The oxygen built up to today's value only after the colonization of land by green plants, leading to efficient and ubiquitous photosynthesis. The current level of 20% seems stable.
The Oxygen Concentration Problem.
Why does present-day oxygen sit at 20%? This is not a trivial question since significantly lower or higher levels would be damaging to life. If we had < 15% oxygen, fires would not burn, yet at > 25% oxygen, even wet organic matter would burn freely.
The Early Ultraviolet Problem
The genetic materials of cells (DNA) is highly susceptible to damage by ultraviolet light at wavelengths near 0.25 µm. It is estimated that typical contemporary microorganisms would be killed in a matter of seconds if exposed to the full intensity of solar radiation at these wavelength. Today, of course, such organisms are protected by the atmospheric ozone layer that effectively absorbs light at these short wavelengths, but what happened in the early Earth prior to the significant production of atmospheric oxygen? There is no problem for the original non-photosynthetic microorganisms that could quite happily have lived in the deep ocean and in muds, well hidden from sunlight. But for the early photosynthetic prokaryotes, it must have been a matter of life and death.
It is a classical "chicken and egg" problem. In order to become photosynthetic, early microorganisms must have had access to sunlight, yet they must have also had protection against the UV radiation. The oceans only provide limited protection. Since water does not absorb very strongly in the ultraviolet a depth of several tens of meters is needed for full UV protection. Perhaps the organisms used a protective layer of the dead bodies of their brethren. Perhaps this is the origin of the stromatolites - algal mats that would have provided adequate protection for those organisms buried a few millimeters in. Perhaps the early organisms had a protective UV-absorbing case made up of disposable DNA - there is some intriguing evidence of unused modern elaborate repair mechanisms that allow certain cells to repair moderate UV damage to their DNA. However it was accomplished, we know that natural selection worked in favor of the photosynthetic microorganisms, leading to further diversification.
Fluctuations in Oxygen
The history of macroscopic life on Earth is divided into three great eras: the Paleozoic, Mesozoic and Cenozoic. Each era is then divided into periods. The latter half of the Paleozoic era, includes the Devonian period, which ended about 360 million years ago, the Carboniferous period, which ended about 280 million years ago, and the Permian period, which ended about 250 million years ago.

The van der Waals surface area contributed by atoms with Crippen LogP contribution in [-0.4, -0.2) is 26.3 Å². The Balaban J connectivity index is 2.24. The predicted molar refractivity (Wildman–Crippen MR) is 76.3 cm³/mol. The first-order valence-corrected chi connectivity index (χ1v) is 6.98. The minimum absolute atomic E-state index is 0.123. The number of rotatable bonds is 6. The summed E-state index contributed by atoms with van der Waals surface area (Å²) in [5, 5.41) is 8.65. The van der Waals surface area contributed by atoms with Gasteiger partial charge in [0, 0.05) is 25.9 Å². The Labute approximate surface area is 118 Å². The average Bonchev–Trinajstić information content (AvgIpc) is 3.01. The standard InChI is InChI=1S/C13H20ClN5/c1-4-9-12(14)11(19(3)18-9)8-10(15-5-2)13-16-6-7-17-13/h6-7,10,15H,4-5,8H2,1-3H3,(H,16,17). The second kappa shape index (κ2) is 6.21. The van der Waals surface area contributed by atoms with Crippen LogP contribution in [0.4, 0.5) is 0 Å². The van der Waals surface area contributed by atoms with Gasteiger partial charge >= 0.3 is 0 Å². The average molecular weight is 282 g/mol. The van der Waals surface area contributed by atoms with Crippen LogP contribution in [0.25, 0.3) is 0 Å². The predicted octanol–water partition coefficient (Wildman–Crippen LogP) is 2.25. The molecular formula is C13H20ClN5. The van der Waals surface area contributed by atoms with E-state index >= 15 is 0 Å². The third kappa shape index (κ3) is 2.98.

According to recently developed geochemical models, oxygen levels are believed to have climbed to a maximum of 35 percent and then dropped to a low of 15 percent during a 120-million-year period that ended in a mass extinction at the end of the Permian. Such a jump in oxygen would have had dramatic biological consequences by enhancing diffusion-dependent processes such as respiration, allowing insects such as dragonflies, centipedes, scorpions and spiders to grow to very large sizes. Fossil records indicate, for example, that one species of dragonfly had a wing span of 2 1/2 feet.
Geochemical models indicate that near the close of the Paleozoic
era, during the Permian period, global atmospheric oxygen levels dropped
to about 15 percent, lower that the current atmospheric level of 21
percent. The Permian period is marked by one of the greatest extinctions
of both land and aquatic animals, including the giant dragonflies.
But it is not believed that the drop in oxygen played a significant
role in causing the extinction. Some creatures that became specially
adapted to living in an oxygen-rich environment, such as the large
flying insects and other giant arthropods, however, may have been
unable to survive when the oxygen atmosphere underwent dramatic change.
2. Composition of the Present Atmosphere
Comparison to Other Planets
The overall composition of the earth's atmosphere is summarized below along with a comparison to the atmospheres on Venus and Mars - our closest neighbors.
The variations in concentration from the Earth to Mars and Venus result from the different processes that influenced the development of each atmosphere. While Venus is too warm and Mars is too cold for liquid water the Earth is at just such a distance from the Sun that water was able to form in all three phases, gaseous, liquid and solid. Through condensation the water vapor in our atmosphere was removed over time to form the oceans. Additionally, because carbon dioxide is slightly soluble in water it too was removed slowly from the atmosphere leaving the relatively scarce but unreactive nitrogen to build up to the 78% is holds today.
The concentrations of gases in the earth atmosphere is now known
to be (ignoring water vapor, which varies between near zero to a few